How We Stand Is Important

A few weeks ago, I had the honor of interviewing Jeff Smith, a writer in one of the WWFC co-ed classes. Jeff had come to WWFC while his son, Whit, had been incarcerated at a federal penitentiary. While in prison, Whit became a victim of an erroneous assault charge, and deciding he could take no more of his present condition, took his own life. Jeff and his son had exchanged a multitude of letters and thus, Jeff’s name had been mentioned as a podcast guest last summer. His grief, the most recent portion of it, would have only been a year old.

When Jeff first dropped off a copy of the compilation of letters he and his son traded, it was the holiday season. Following the buzz of the season, I stopped one bright cold January day, when the New Year was just rolling over and answering the wake up call, to read these words.

Jeff and I met for coffee following my reading and together, we developed an outline that would encompass letters, blogs and eulogies. The day of the interview unfolded with a quiet hum as opposed to the usual buzz on the day we produce a show. The circle opened with candle, intentions, introductions and a poem.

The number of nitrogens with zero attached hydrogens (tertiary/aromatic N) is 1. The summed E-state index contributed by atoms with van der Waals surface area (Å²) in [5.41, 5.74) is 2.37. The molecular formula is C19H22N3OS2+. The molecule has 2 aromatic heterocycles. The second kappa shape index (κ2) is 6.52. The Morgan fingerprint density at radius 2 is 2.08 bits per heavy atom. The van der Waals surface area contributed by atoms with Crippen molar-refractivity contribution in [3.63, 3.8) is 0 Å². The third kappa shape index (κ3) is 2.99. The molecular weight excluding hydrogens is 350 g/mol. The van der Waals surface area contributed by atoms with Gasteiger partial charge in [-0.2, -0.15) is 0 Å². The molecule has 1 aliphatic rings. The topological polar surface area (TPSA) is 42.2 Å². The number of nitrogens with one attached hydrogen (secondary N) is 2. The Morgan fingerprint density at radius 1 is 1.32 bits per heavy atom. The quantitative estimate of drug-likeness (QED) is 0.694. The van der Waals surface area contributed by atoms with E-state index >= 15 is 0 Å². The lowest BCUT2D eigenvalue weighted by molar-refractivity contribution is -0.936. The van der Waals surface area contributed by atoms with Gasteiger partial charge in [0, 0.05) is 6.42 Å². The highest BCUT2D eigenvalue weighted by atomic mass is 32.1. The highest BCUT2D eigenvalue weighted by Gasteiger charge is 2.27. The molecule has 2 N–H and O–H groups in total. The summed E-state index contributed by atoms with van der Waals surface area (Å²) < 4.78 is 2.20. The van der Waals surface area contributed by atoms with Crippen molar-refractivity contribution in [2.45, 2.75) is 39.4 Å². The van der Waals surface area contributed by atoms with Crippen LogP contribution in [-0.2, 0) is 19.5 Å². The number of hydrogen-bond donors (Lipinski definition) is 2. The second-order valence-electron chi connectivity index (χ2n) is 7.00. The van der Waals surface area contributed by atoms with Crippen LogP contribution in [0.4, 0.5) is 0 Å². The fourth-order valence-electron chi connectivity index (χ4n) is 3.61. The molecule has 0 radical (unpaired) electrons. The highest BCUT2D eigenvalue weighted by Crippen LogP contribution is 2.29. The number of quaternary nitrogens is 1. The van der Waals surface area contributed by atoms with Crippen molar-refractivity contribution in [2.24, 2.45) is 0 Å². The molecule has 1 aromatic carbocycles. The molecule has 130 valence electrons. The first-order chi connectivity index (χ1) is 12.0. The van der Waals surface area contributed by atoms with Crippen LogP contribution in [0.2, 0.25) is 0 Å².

William Stafford wrote, How you stand here is important. How you

listen for the next things to happen. How you breathe

And the show began. Through a grueling hour, with breaks for tears, and water, Jeff and I created a container to hold what was precious to him, the words of Whit, their relationship, Whit’s death, how others viewed his death.

Whit had experienced challenges as a young man, a rampant mind trapped in a body that was supposed to sit in school all day. The more he was contained, the more he wanted to be free. Until finally, he was forced, via incarceration, to make peace and bring his old self in line with the new. He used letters to his father, and blog postings to the outside world to do so.

Though Whit’s voice had been silenced in solitary confinement, Jeff’s authenticity in dealing with his son helped form Whit’s voice, a voice filled with anticipation and imagination.

As we wrapped the production, we read the poem again. How you listen for the next thing to happen.

A yogi friend had shared a Ganges River meditation that involved ridding oneself of the non-essentials in life to come closer to one’s core, imagining those trimmings had been turned to ashes and encapsulated in a vessel that would be placed in the river. Toss flowers in the river, alongside the vessel, as a send-off and watch it float away.

Whit knew how he stood would be important later on, for his father, for those who loved him. In this interview, listeners will hear how Whit pared down his life to the essentials of forgiveness, compassion, and yes, love. The audience will be rooting for Whit to persevere.

Listen, breathe, and take in this podcast, as an extraordinary man courageously calls forth words of wisdom while standing in the river of his grief.


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